• jeremyp
    replied
    Newly unclassified CIA maps. Don't know if we've done this.
    Tracing its roots to October 1941, CIA’s Cartography Center has a long, proud history of service to the Intelligence Community (IC) and continues to respond to a variety of finished intelligence map requirements. The mission of the Cartography Center is to provide a full range of maps, geographic analysis, and research in support of the Agency, the White House, senior policymakers, and the IC at large. Its chief objectives are to analyze geospatial information, extract intelligence-related geodata, and present the information visually in creative and effective ways for maximum understanding by intelligence consumers. Since 1941, the Cartography Center maps have told the stories of post-WWII reconstruction, the Suez crisis, the Cuban Missile crisis, the Falklands War, and many other important events in history.

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  • br
    replied
    The World's Tallest and Shortest Countries

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  • lonewolf
    replied
    Up close there are many oddities in state boundaries. When the oil biz reached the Texas panhandle in the early 20th century they discovered many "vacancies" between decades old surveys that were not accounted for.. enterprising drillers claimed them and there are hundreds of oil wells on these overlooked strips.

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  • Master403
    replied
    Originally posted by lonewolf View Post
    Only Co and WY are "identical" in shape with no wiggles in the border.
    Certainly for the purposes of this quiz, and differentiating between states, this is correct, but I ran across something recently that fascinated me.

    Heaven knows I'll never be able to work this into a conversation, so maybe hooking to your comment is the only way I'll be able to share this.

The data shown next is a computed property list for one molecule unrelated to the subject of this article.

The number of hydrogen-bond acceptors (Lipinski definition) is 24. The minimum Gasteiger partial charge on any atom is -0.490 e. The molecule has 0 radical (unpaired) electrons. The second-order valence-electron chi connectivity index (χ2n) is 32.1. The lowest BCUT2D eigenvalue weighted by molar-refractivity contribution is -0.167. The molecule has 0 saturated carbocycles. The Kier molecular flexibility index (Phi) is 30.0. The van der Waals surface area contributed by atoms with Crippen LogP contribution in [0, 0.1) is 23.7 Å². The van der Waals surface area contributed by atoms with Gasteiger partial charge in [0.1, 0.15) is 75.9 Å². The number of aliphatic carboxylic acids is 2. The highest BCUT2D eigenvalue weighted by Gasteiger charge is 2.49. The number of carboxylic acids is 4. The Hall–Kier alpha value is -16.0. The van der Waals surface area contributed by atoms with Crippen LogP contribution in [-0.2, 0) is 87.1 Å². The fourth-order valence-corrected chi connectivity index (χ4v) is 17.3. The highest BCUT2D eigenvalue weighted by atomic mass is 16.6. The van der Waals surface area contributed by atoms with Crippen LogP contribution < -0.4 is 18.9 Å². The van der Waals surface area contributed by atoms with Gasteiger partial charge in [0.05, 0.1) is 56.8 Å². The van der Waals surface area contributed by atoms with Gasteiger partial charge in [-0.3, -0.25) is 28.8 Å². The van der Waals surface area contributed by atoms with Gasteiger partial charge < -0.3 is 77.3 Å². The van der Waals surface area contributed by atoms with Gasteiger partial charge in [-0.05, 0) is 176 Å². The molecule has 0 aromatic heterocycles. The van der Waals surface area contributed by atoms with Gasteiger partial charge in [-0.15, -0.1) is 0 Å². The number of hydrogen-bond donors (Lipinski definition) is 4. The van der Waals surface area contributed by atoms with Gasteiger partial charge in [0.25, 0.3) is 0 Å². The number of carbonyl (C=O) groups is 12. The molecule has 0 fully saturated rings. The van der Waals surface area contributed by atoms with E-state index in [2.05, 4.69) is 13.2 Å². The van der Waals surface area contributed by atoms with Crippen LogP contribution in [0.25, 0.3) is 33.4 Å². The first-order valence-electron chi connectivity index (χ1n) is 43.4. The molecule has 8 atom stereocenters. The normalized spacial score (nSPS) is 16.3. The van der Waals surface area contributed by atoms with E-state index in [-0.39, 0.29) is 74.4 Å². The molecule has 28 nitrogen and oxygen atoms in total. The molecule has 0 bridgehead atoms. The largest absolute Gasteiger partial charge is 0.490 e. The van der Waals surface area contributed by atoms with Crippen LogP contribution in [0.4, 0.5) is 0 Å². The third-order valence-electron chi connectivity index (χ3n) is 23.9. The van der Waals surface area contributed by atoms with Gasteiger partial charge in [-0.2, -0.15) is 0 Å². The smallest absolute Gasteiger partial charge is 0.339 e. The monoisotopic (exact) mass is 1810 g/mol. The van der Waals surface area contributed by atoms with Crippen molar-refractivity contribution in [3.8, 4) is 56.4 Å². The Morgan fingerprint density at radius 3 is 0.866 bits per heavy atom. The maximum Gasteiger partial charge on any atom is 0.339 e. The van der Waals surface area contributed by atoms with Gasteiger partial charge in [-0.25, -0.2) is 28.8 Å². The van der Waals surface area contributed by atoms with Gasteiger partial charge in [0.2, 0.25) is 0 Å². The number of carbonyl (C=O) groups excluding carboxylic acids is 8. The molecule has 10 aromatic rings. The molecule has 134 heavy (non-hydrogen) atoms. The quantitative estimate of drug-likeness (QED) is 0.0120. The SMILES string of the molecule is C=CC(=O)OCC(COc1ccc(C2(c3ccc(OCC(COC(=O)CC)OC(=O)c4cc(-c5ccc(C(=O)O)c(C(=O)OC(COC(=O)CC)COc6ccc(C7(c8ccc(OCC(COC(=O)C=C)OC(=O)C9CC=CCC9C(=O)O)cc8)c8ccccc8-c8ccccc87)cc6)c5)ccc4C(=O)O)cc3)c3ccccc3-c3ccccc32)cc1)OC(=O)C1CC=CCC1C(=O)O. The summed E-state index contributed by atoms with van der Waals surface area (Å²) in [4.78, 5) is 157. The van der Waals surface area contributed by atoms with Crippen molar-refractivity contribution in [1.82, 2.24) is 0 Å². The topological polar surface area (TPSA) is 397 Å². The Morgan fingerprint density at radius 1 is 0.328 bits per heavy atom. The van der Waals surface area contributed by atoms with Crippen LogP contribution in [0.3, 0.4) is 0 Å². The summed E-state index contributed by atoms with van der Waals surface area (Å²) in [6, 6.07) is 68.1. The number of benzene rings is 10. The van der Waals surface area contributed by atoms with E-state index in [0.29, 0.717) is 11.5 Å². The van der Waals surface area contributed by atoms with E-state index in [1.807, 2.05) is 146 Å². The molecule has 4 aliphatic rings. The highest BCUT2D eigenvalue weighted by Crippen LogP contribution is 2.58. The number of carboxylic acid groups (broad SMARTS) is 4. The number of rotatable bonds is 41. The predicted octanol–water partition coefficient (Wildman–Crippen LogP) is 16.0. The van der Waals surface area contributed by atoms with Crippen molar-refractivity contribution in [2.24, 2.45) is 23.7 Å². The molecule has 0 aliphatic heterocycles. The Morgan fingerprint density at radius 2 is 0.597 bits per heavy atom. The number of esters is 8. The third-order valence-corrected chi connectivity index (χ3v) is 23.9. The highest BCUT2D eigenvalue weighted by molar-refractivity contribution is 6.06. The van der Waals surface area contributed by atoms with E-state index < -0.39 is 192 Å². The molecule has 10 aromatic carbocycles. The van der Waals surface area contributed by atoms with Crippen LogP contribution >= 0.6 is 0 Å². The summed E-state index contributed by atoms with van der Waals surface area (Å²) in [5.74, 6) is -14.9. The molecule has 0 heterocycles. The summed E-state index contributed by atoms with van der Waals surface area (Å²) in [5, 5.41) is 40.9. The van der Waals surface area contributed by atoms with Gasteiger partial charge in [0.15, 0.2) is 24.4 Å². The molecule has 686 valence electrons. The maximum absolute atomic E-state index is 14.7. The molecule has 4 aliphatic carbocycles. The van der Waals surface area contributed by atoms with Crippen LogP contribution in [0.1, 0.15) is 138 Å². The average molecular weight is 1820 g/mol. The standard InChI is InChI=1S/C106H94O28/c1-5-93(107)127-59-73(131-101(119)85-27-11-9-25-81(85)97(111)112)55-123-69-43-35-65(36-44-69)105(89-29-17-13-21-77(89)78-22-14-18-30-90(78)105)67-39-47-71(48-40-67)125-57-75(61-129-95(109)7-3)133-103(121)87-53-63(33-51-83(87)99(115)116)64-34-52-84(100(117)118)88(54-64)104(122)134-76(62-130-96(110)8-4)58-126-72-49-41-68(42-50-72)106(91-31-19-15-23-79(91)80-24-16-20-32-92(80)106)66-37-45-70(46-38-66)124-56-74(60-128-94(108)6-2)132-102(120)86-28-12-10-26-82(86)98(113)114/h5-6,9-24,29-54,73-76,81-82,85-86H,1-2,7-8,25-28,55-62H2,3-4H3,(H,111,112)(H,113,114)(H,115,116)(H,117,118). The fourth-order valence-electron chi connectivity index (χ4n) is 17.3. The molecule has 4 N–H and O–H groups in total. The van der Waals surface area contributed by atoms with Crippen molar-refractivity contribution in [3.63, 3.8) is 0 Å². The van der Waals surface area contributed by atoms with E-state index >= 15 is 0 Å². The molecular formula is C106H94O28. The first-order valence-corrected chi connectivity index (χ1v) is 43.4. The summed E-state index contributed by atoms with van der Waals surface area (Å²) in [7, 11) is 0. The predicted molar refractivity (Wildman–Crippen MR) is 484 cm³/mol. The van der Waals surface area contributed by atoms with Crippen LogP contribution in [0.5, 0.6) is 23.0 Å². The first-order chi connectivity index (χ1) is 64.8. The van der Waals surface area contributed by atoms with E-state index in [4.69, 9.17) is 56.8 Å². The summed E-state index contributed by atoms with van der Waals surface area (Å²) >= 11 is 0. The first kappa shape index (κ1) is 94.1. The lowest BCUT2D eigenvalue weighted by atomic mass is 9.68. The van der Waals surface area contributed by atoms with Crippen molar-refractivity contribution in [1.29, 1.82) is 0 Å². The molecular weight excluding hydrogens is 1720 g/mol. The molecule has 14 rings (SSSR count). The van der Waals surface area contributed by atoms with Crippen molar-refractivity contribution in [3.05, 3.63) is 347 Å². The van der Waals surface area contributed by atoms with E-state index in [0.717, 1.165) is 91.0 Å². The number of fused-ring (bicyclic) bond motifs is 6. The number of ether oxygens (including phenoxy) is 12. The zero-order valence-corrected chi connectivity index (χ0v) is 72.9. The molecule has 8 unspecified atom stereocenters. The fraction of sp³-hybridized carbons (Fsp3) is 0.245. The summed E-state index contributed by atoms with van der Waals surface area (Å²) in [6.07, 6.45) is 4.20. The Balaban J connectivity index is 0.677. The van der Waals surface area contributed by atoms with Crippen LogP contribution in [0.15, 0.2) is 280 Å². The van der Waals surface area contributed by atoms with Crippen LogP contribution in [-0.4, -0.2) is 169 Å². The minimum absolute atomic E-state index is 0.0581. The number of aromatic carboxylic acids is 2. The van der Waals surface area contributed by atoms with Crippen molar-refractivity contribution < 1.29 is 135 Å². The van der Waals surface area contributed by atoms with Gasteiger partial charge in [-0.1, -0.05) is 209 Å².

I enter a lot of addresses in my smartphone contacts as GPS coordinates. While I was snagging the Four Corners coordinates, I noted some deviations in Google Maps along the Utah-Colorado border. That got me curious, so I found a few references, including

    Utah’s boundaries are not defined by landforms such as mountain divides or rivers. Surveyors mapped Utah’s boundaries using transit and compass, chronometer and astronomical readings, previous surveys, and interviews with residents. The boundaries were intended to run parallel to lines of latitude and longitude. So, why the westward jog of more than one mile?


    The 276-mile border between Utah and Colorado was the result of an 1879 survey. Although the survey hit the Wyoming line over a mile west of the expected point, the survey was accepted as official. (Considering the equipment of the day, this was pretty much spot on.) Subsequent work identified a westward one-mile error between mileposts 81 and 89 and another half-mile westward between 100 and 110.

    Even though there are identified surveying errors, the official border remains the accepted 1879 survey, as Utah and Colorado have never acted to revise it.

    On a much larger scale, check out the history of the Northwest Angle above Minnesota.
    Last edited by Master403; 03-04-2017, 03:55 AM.